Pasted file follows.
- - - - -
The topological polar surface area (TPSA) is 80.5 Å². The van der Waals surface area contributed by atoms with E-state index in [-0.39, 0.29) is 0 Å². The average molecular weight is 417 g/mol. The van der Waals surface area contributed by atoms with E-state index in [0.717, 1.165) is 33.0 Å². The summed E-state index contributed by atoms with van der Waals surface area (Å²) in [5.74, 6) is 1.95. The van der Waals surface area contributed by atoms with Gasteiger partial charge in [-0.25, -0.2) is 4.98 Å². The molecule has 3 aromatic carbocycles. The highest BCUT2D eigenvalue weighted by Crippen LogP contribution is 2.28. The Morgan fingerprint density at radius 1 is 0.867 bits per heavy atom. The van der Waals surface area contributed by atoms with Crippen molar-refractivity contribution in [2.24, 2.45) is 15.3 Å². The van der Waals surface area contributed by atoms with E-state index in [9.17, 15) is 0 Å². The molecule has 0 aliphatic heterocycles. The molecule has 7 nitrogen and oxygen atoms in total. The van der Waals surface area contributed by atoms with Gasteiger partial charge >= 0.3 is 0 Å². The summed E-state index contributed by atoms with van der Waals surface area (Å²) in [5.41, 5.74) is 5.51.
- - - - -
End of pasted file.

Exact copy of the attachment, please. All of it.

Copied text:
The topological polar surface area (TPSA) is 80.5 Å². The van der Waals surface area contributed by atoms with E-state index in [-0.39, 0.29) is 0 Å². The average molecular weight is 417 g/mol. The van der Waals surface area contributed by atoms with E-state index in [0.717, 1.165) is 33.0 Å². The summed E-state index contributed by atoms with van der Waals surface area (Å²) in [5.74, 6) is 1.95. The van der Waals surface area contributed by atoms with Gasteiger partial charge in [-0.25, -0.2) is 4.98 Å². The molecule has 3 aromatic carbocycles. The highest BCUT2D eigenvalue weighted by Crippen LogP contribution is 2.28. The Morgan fingerprint density at radius 1 is 0.867 bits per heavy atom. The van der Waals surface area contributed by atoms with Crippen molar-refractivity contribution in [2.24, 2.45) is 15.3 Å². The van der Waals surface area contributed by atoms with E-state index in [9.17, 15) is 0 Å². The molecule has 0 aliphatic heterocycles. The molecule has 7 nitrogen and oxygen atoms in total. The van der Waals surface area contributed by atoms with Gasteiger partial charge >= 0.3 is 0 Å². The summed E-state index contributed by atoms with van der Waals surface area (Å²) in [5.41, 5.74) is 5.51.